Good also suggested that the board bring the “downtown group” — the Downtown Partnership — back before the board to talk about the location and lamented that the Sears site “will not be there forever.”
Johnson wondered how the park could be built downtown — “Are we talking about tearing down and building new or what?” — and maintain synergy. In response, Mayor Mark Stodola rose at the close of the meeting and provided Johnson with a map that indicates 900,000 available square feet at six potential sites clustered between Third and Sixth streets.
The map, prepared by Texas development firm Wallace Bajjali, which has indicated interest in developing the park, includes a parking lot between Fourth and Capitol owned by Warren Stephens. Frank Thomas, a spokesman for Stephens, said it’s possible a deal could be made on the property, though he could not provide an estimate of cost.
“I think what we need is a center of gravity to concentrate our efforts in developing businesses and attracting business related to research and the intellectual capital in Little Rock, and some of that is dependent on a good central location,” UAMS Chancellor Rahn said in an interview Monday. “I think downtown is the right location. There is private investment going in downtown and I think that’s the right location to anchor things,” Rahn said. “But I believe that we may need to do some additional things next to UALR and UAMS.” He envisions “multiple locations under the umbrella of the Authority.”
In that Rahn echoed Chesshir. What about the shared services that Flake fears will be lost if everything is not developed on a single campus? “You can’t share conference rooms, you can’t share reception functions, but you can share other kinds of infrastructure,” Rahn said. “We’re doing that with our Northwest Arkansas campus and our campus in Little Rock. … It’s one of the tenets of telemedicine.”
Rahn said Ford’s right in the difference in investors. “Those who are investing in [IT development] and those investing in a future drug, that’s different, a different time line.” But he believes you can “co-locate” the two.
“We should be focused on how we develop new business, new capital.” Including non-university research? “Absolutely.”
Stodola has evolved in his thinking about the park, he told the Times. He thought using the Methodist Children’s Home property adjacent to UALR — one of three sites first looked at — made a lot of sense, since it was considering a move at the time anyway. (Its leadership changed its mind on relocating, however.)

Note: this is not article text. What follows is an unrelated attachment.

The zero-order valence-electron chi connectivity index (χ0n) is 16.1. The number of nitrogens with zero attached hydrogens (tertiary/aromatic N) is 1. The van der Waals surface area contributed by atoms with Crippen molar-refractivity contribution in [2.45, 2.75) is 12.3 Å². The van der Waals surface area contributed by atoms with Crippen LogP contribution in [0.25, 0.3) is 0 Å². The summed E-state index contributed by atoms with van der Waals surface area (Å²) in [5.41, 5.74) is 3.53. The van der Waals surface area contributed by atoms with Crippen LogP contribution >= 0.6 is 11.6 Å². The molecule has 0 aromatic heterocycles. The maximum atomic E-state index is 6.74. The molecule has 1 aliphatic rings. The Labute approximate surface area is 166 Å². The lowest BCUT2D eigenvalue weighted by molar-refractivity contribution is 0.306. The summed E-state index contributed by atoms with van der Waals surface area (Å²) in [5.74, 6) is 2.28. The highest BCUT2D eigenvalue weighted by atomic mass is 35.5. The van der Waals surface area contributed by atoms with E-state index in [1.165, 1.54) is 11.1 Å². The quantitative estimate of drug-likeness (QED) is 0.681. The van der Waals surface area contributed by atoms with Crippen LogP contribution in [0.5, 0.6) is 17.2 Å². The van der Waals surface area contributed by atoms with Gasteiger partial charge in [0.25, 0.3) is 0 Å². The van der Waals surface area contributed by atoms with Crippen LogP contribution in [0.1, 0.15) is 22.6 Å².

Little Rock is the third sponsor, committing both tax dollars and a $125,000 start-up contribution, and “deserves a voice” in the process, but Stodola said he tried “to hold back my thoughts” as the board did its work.
But once nGage’s Ford called for a downtown park publicly at the announcement of his company’s move to Little Rock, and Gov. Mike Beebe chimed in in agreement, Stodola said he decided to speak up. Downtown, he says, “is the best site for success and the creation of jobs. … The suburban greenfield is no longer the approach for a successful park.”
Stodola noted that both tech parks he and the board visited several months ago — Cortex in St. Louis and the Wake Forest Innovation Center in Winston-Salem, N.C. — used shuttles as transportation and Little Rock could as well, satisfying UALR’s concerns about movement between university and park. The mayor also noted that UALR has two floors in its EIT (engineering and information technology) building that are not yet built out, so there’s room for expansion there. Ultimately, Little Rock has the hammer. When the Park Authority board wants to pledge its tax dollars toward bonds, the city board of directors will have to pass an ordinance.
The city board, on a motion by Chesshir, voted to prepare a proposal to lease space for two years, with a two-year option, to house a business accelerator by March of next year. Time is of the essence, Chesshir said, to capture growing interest in incubator space. (Adding some urgency to settling on a downtown location, no doubt, is the fact that North Little Rock is already raising money to create a co-working start-up space, The Silver Mine, in Argenta.) Board members will discuss that at their next meeting Nov. 6, where they’ll also have to “figure out how to pay for it,” Flake said.
Little Rock has an “opportunity here to really build an image … not just an image, an ecosystem and a commerce system that’s around technology and it can’t do that unless it’s in the best location the city has to offer,” nGage’s Ford said. “What I hope we don’t do is slow down or back up. … There’s awareness, there’s momentum with a real discussion of what we are building. Now that we kind of know how the pieces of the pie are going to be divided, let’s build a bakery.”